Saturday, January 31, 2009

Ride Sally Ride

It's good to be back on blogger. This will be a long-winded blog because I don't have time to make it concise. :-) I've been thinking a lot about the space program lately. The picture from 1983 shows astronaut Sally Ride working on a mission sequence test for STS-7 at the Kennedy Space Center's vertical processing facility. She is with Anna Fisher, a physician and astronaut.

It's been an interesting week for me personally. I spent the week in a terrific class on enterprise architecture. The instructor and all the students were amazingly smart. They work with very large companies on challenging information technology problems and it was a joy to be able to participate in a class with them. The instructor was highly intelligent, knowledgeable, and a good presenter and teacher.

One of the examples that the instructor used to help us understand stakeholders and their concerns (an important step for enterprise architecture projects) was President Kennedy's goal of reaching the moon by the end of the 1960s. (Who were the stakeholder? The vice-president perhaps? Why was mission control in Texas? The Navy? Why was there an oceanic landing?) Now, to get to my point, the instructor said the requirements for an astronaut were a man who was good at science and engineering, a pilot, and capable of fixing things in case something went wrong. Now, for the entire class, I had kept my mouth closed regarding all the examples referring to managers and architects as males, because it didn't really matter. The meaning was clear. "He" was shorthand for "he or she." Plus I was the only woman in the room and it would have seemed petty to comment. But this statement really confused me. Although I haven't been able to confirm this, I'm pretty sure, even back in the 1960s, the requirement wasn't that the astronaut be a man. Does anyone know? Post a comment on my blog if you do! Thanks.

Another reason I've been thinking about the space program is because I think we are again in need of a challenge like Kennedy's goal to land a person on the moon by the end of the decade (or at least beat the Russians to it). We need something today to get school kids (both girls and boys) excited about math and science again. I remember in 4th grade poring over the Weekly Reader articles that talked about space travel. I was thrilled at the idea that I personally could go to space (I hope I still can). I remember our teachers teaching us "new math" because it was somehow important for the future. I loved Venn diagrams, set theory, base 2 (binary!), and Boolean logic. Usually we did "new math" for a couple weeks and then the teachers scuttled back to making us memorize multiplication tables when they found themselves too far outside their comfort zones, but that's OK.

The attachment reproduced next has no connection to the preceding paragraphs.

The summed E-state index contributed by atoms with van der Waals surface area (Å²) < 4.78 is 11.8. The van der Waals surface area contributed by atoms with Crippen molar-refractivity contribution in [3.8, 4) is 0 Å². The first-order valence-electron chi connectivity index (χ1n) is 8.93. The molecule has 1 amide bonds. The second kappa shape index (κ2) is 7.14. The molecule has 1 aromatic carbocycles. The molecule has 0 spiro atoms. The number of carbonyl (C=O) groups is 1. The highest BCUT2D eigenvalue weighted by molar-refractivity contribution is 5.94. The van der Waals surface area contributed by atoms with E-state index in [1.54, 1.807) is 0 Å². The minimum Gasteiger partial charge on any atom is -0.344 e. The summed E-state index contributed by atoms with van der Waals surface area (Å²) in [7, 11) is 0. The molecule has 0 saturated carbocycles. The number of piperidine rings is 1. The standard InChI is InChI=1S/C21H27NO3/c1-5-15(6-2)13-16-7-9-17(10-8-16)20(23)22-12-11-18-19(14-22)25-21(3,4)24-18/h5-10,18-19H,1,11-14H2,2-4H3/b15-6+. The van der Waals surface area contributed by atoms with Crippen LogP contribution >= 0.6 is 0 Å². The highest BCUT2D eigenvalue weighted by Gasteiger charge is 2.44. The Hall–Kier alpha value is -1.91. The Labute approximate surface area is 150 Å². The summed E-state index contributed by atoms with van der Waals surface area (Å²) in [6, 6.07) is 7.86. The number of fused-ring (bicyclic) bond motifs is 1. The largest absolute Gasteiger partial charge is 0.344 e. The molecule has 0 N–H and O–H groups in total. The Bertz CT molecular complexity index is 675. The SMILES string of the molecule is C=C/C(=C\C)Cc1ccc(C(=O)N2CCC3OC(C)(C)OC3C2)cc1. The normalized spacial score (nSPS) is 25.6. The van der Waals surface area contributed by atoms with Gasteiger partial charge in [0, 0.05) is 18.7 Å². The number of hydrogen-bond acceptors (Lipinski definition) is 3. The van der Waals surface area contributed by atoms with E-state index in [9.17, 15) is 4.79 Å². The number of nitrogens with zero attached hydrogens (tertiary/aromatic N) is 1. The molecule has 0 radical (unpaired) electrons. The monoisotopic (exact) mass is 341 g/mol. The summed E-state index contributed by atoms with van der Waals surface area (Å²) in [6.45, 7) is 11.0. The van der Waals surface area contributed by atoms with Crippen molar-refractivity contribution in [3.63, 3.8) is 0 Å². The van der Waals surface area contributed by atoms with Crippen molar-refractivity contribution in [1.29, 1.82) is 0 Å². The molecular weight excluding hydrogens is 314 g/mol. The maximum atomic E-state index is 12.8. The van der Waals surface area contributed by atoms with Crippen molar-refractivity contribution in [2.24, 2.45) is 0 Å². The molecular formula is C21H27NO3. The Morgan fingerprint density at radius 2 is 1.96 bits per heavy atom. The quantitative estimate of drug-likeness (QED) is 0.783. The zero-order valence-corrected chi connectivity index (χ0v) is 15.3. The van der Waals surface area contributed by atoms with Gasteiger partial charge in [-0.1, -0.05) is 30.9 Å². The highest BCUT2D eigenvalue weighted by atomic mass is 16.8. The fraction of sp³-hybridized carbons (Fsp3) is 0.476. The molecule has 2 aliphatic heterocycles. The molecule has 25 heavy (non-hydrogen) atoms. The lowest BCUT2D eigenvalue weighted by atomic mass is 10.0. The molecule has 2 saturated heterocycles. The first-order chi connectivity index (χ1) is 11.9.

"New math" was introduced in the U.S. shortly after the Sputnik crisis with a goal of boosting science and math education so that the intellectual threat of Soviet engineers, reputedly highly skilled mathematicians, could be met. What do we need in 2009 to help us boost our math and science skills while also helping us with an important, challenging problem that threatens our economy and national security? I think it's our dependence on fossil fuels. Let's get girls and boys excited about math and science again by getting them excited about harnessing different energy sources, whether it's solar, wind, nuclear, or something that is still just a gleam in the eye of a little girl in 4th grade.


  1. Yay! I'm happy to see you have a blog!

    My daughter is lucky to have a very bright math teacher and the same one for 2 years in a row! She's starting high school next fall! Her school system is doing its best to innovate (something like the new-new-math). However, they're giving the kids an option: they can take traditional math classes throughout high school or they can select track 2 which teaches math from more of a conceptual approach. I get the impression that they're trying to reach students who shun math. She wants to take the traditional math classes.

    Even in Alyssa's middle school, they have a mandatory elective where they take concepts they learn in their regular math class and show how it's used in the real world. She says that everyone thinks it's a fun class.

    The other big change that her math teacher told me about is that they are going to require Statistics in high school.

  2. re: women astronauts...the original astronauts had to be military pilots and the first women officially to fill that requirement did so in 1974. So yes, the astronauts had to be men, but as an extension of another requirement, not explicitly.